U of T Astronomer Joins Twinkle Space Mission


Are we alone in the Universe? A new international space mission involving one U of T astronomer may help us get closer to finding out.

University of Toronto CLTA Assistant Professor Hilding Neilson has joined the Exoplanet Survey Science Team of the Twinkle Space Mission – a privately funded, seven-year mission that uses a satellite-based telescope to study the makeup of exoplanet atmospheres and solar system bodies.

Twinkle analyzes exoplanets — the planets beyond our solar system — by observing starlight filtered through their atmospheres, using visible and infrared spectroscopy. It will be the first mission to do a comprehensive study of over 100 exoplanet atmospheres.

The data collected by the mission could help detect certain substances on exoplanets – things like the presence of methane and water vapour – that could provide clues about the viability of alien life.

Neilson says he’s thrilled to be a part of this important team.

“Twinkle is a tremendous opportunity to study exoplanets and their host stars,” he says. “We hope to learn about the possibilities for life to exist in other Solar Systems, and to better understand ourselves and our place in the Universe.”

Operations are scheduled to begin in 2024.

The mission is being part-funded by several academic institutions, including the University of Toronto.

To learn more about the Twinkle Space Mission, visit twinkle-spacemission.co.uk.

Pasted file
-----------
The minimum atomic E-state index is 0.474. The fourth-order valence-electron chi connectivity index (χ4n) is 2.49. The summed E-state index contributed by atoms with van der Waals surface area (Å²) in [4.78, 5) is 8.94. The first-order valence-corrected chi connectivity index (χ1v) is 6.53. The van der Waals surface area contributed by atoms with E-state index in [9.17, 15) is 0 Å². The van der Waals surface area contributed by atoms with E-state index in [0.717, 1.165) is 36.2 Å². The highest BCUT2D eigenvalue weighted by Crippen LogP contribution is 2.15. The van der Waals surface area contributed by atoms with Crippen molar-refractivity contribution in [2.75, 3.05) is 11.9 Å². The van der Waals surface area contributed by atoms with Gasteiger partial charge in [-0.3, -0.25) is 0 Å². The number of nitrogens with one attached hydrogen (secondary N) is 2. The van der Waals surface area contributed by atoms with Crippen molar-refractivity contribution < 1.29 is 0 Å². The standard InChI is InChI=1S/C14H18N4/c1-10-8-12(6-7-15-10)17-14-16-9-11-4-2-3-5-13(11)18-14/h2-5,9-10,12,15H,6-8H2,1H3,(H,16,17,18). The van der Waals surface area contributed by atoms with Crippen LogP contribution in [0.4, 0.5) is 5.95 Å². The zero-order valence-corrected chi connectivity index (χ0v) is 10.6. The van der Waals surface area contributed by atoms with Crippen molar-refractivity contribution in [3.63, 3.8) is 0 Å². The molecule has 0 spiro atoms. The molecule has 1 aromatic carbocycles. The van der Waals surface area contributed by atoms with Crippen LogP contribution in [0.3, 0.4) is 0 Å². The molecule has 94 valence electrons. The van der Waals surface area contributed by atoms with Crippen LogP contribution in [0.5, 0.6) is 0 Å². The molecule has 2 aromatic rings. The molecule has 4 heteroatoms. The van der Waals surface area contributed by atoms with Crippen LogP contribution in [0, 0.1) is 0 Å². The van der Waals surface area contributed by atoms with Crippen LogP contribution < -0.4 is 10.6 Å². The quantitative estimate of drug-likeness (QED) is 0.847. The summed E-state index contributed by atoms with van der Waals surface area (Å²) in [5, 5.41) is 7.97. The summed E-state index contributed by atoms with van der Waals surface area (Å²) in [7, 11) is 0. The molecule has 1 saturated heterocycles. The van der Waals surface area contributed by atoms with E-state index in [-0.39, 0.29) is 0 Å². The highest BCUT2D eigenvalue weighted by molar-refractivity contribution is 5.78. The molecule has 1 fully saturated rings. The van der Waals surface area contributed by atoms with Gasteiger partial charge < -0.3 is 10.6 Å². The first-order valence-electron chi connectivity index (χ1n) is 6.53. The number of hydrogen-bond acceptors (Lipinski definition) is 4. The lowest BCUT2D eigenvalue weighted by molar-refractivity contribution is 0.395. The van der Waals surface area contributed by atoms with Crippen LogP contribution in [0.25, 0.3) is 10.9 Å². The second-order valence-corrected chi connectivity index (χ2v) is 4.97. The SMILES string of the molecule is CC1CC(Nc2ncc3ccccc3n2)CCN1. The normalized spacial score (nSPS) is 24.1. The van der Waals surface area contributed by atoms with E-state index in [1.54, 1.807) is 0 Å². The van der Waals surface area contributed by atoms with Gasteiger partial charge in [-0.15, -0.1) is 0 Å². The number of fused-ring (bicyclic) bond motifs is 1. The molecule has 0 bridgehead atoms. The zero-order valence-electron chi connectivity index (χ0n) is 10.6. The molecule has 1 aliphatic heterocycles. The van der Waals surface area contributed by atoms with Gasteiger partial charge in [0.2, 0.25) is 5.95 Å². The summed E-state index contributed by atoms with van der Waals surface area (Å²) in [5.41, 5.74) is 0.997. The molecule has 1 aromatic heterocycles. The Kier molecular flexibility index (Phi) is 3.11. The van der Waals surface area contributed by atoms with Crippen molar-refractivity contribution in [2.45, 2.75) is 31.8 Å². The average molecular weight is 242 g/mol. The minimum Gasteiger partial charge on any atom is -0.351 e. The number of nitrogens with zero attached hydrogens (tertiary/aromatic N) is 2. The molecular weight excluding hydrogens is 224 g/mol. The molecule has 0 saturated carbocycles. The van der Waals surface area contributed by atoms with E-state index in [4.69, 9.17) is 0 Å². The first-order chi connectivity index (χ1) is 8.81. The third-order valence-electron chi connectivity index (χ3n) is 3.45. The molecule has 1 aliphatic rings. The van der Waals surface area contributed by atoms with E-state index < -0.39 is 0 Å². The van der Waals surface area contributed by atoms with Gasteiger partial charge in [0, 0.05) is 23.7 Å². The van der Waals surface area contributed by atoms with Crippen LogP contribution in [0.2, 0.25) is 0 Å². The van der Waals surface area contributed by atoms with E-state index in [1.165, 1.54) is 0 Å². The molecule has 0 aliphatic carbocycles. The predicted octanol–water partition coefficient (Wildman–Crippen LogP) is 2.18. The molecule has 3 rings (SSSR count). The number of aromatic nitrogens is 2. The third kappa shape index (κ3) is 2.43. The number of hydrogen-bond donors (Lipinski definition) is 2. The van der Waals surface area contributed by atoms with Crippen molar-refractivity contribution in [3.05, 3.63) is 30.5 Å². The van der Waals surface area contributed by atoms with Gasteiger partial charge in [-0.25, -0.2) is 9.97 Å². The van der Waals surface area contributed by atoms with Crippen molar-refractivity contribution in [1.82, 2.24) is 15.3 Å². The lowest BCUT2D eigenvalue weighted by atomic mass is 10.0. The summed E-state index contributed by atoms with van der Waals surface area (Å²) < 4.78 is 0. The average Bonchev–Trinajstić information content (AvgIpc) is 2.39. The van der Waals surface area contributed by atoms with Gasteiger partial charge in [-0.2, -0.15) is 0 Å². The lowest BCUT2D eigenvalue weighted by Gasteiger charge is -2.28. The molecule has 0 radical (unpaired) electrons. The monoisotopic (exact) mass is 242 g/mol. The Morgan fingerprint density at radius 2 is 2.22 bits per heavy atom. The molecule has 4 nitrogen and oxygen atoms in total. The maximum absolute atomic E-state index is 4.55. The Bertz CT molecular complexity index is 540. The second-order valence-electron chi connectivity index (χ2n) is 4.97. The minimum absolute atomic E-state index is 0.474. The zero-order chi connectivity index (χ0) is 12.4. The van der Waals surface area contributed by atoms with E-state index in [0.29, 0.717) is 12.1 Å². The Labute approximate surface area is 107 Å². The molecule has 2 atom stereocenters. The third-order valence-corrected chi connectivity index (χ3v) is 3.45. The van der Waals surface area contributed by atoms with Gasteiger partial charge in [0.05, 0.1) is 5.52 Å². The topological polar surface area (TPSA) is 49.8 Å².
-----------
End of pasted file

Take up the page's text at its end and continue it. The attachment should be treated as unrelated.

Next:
For more information, please contact:
Meaghan MacSween
Communications and Multimedia Officer
Dunlap Institute for Astronomy & Astrophysics,
University of Toronto


The Dunlap Institute for Astronomy & Astrophysics at the University of Toronto is an endowed research institute with more than 90 faculty, postdocs, students and staff, dedicated to innovative technology, ground-breaking research, world-class training, and public engagement. The research themes of its faculty and Dunlap Fellows span the Universe and include: optical, infrared and radio instrumentation; Dark Energy; large-scale structure; the Cosmic Microwave Background; the interstellar medium; galaxy evolution; cosmic magnetism; and time-domain science. The Dunlap Institute for Astronomy and Astrophysics, David A. Department of Astronomy & Astrophysics and the Canadian Institute for Theoretical Astrophysics comprise the leading centre for astronomical research in Canada, at the leading research university in the country, the University of Toronto.